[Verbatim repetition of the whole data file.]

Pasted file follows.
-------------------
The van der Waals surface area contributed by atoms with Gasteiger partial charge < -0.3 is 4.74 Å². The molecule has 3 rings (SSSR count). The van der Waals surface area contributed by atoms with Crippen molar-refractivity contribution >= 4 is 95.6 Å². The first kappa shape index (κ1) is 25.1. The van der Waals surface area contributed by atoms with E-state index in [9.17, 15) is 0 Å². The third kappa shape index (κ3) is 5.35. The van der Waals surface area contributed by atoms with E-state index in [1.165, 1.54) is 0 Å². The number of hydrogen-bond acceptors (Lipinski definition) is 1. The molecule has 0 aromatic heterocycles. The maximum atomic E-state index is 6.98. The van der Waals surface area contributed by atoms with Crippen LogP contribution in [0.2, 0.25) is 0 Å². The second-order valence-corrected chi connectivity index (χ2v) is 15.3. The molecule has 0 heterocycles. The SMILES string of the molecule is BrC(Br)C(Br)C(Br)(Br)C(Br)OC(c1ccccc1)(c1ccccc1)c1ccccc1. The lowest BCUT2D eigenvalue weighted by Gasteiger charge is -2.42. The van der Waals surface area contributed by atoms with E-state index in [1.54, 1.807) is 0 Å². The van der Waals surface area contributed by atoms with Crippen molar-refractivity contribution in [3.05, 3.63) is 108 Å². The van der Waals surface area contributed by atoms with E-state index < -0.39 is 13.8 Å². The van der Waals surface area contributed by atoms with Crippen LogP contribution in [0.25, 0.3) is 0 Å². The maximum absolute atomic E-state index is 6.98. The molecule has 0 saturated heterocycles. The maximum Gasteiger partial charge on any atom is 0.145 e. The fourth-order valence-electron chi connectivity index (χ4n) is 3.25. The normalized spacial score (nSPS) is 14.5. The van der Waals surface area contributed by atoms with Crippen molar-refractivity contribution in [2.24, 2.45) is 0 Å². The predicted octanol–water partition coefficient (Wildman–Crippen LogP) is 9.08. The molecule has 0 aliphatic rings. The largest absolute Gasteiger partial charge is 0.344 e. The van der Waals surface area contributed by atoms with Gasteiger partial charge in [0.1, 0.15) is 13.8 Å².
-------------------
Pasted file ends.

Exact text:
The van der Waals surface area contributed by atoms with Gasteiger partial charge < -0.3 is 4.74 Å². The molecule has 3 rings (SSSR count). The van der Waals surface area contributed by atoms with Crippen molar-refractivity contribution >= 4 is 95.6 Å². The first kappa shape index (κ1) is 25.1. The van der Waals surface area contributed by atoms with E-state index in [9.17, 15) is 0 Å². The third kappa shape index (κ3) is 5.35. The van der Waals surface area contributed by atoms with E-state index in [1.165, 1.54) is 0 Å². The number of hydrogen-bond acceptors (Lipinski definition) is 1. The molecule has 0 aromatic heterocycles. The maximum atomic E-state index is 6.98. The van der Waals surface area contributed by atoms with Crippen LogP contribution in [0.2, 0.25) is 0 Å². The second-order valence-corrected chi connectivity index (χ2v) is 15.3. The molecule has 0 heterocycles. The SMILES string of the molecule is BrC(Br)C(Br)C(Br)(Br)C(Br)OC(c1ccccc1)(c1ccccc1)c1ccccc1. The lowest BCUT2D eigenvalue weighted by Gasteiger charge is -2.42. The van der Waals surface area contributed by atoms with E-state index in [1.54, 1.807) is 0 Å². The van der Waals surface area contributed by atoms with Crippen molar-refractivity contribution in [3.05, 3.63) is 108 Å². The van der Waals surface area contributed by atoms with E-state index < -0.39 is 13.8 Å². The van der Waals surface area contributed by atoms with Crippen LogP contribution in [0.25, 0.3) is 0 Å². The maximum absolute atomic E-state index is 6.98. The molecule has 0 saturated heterocycles. The maximum Gasteiger partial charge on any atom is 0.145 e. The fourth-order valence-electron chi connectivity index (χ4n) is 3.25. The normalized spacial score (nSPS) is 14.5. The van der Waals surface area contributed by atoms with Crippen molar-refractivity contribution in [2.24, 2.45) is 0 Å². The predicted octanol–water partition coefficient (Wildman–Crippen LogP) is 9.08. The molecule has 0 aliphatic rings. The largest absolute Gasteiger partial charge is 0.344 e. The van der Waals surface area contributed by atoms with Gasteiger partial charge in [0.1, 0.15) is 13.8 Å².